It is striking how little is known about the health implications of modern office designs. The research field is developing and particularly the number of high-quality studies is still small. For example, a systematic review on health, work performance and perceived work environment in activity-based offices that was published in 2019 (12) identified only 17 studies, many of which reported only descriptive information, were congress papers, or investigated only activity-based offices without any reference condition. Few of the included studies actually addressed health, indicating that perceived satisfaction with different aspects of the work environment and self-rated productivity have been the dominating outcomes of interest so far.

While research on office design has increased in recent years, studies on outcomes such as musculoskeletal disorders, sedentary behavior, mental health, and sickness absence are still rare and the evidence is equivocal. Studies often lack in the definition and description of the investigated office and pay insufficient attention to confounding factors. The use of registry data and other objective measures has been rare. Longitudinal studies on the effects of office redesign tend to lack control groups and rarely exceed one-year follow-ups. The individual-level variation in the perceptions and effects of modern offices has become a topic of research in recent years (11, 15, 21), but there is still little, if any, knowledge on vulnerable groups or individual risk factors for adverse effects on health. Even though several systematic reviews have addressed the effects of office design (1, 12, 17, 22, 23), they have not critically evaluated the methodological deficiencies of the field and their implications on the interpretation of the existing evidence. The evidence pointing towards impaired well-being and health in traditional open-plan offices cannot be directly generalized to modern office designs, such as activity-based offices. Given the limited and partly inconsistent research, the relations between modern office designs and health are still largely unknown.

Suggestions for future research

The limitations of the existing knowledge are partly related to the interdisciplinary nature of this research topic. Producing information that is both relevant and reliable requires combining building sciences (eg, facility management, architecture) with expertise from behavioral, occupational and health sciences.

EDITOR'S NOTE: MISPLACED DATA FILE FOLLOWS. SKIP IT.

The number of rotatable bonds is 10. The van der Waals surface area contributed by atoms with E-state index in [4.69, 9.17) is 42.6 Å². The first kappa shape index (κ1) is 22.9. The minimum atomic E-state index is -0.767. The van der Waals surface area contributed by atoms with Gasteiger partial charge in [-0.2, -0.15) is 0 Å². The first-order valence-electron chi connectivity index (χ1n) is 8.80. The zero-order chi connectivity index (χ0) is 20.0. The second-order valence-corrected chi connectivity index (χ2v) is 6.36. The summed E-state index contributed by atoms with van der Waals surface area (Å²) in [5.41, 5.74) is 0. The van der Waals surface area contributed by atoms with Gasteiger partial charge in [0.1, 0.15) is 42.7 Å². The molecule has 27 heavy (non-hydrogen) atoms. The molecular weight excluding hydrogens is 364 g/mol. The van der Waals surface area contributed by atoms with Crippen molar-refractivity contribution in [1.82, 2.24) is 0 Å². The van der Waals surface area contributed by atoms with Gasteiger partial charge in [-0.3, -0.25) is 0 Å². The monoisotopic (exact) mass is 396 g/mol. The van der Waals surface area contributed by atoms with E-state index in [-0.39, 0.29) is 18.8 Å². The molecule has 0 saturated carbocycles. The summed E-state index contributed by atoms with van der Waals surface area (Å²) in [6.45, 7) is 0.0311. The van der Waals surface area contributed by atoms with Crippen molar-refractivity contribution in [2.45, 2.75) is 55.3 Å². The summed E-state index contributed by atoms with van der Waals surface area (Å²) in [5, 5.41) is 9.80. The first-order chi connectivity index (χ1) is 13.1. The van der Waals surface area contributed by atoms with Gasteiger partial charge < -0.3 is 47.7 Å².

Thus, more research with a strong occupational health perspective is crucial to raise the quality of scientific knowledge in this area of research. Questions on the physical work environment should be included in large epidemiological studies of occupational health and well-being. Research is needed on specific health outcomes (eg, mental and musculoskeletal health), as well as antecedents (eg, health behaviors) and consequences of poor health (eg, sickness absence, productivity loss). Studies should also pay attention to the explaining mechanisms and the determinants of person-environment fit in different worker groups and jobs, including the identification of potentially vulnerable groups. In particular, the physical office environment needs to be included in research on hybrid work as it is a part of the same phenomena.

Secondly, strong interdisciplinary collaboration is necessary. A careful definition of the investigated workspaces, including on-site observations and specific parameters of office design and use when possible (eg, space-efficiency ratios, data from occupancy sensors), is important to accurately measure the physical environment. In our view, generic terms, such as “open-space office” or “open-plan design” should be avoided because they blur differences between traditional and modern office concepts and mask other potentially important features. Studies that define offices in terms of several features will also more likely be relevant to evaluating future office types (which are not yet known). Survey- and registry-based studies need to be complemented with objective measurements of office design parameters and physical indoor environment. For example, perceived office noise is associated with sickness absence (24), but noise disturbance depends considerably on the quality of the room acoustic design, not only the office type (25).

Finally, the gaps in knowledge suggest that work environmental regulation and occupational safety and health policies may not be up to date in terms of relevant risk factors in modern office work. Public authorities, such as the European Agency for Safety and Health at Work (EU-OSHA) are drawing attention to the rapid changes in the working life, such as the impact of digitalization on work and workplaces and the associated occupational safety and health challenges and opportunities. If teleworking is becoming the “new normal” and offices are re-designed in response, there is an urgent need for evidence-based guidelines and tools on how to meet employers’ responsibilities to prevent work-related disorders and promote good health and well-being at work. Interestingly, health-promoting workspaces are already becoming a selling point for consultants and workplace designers in the post-pandemic working life. But if research is (still) left behind, organizations could be basing very expensive decisions on assumptions rather than evidence.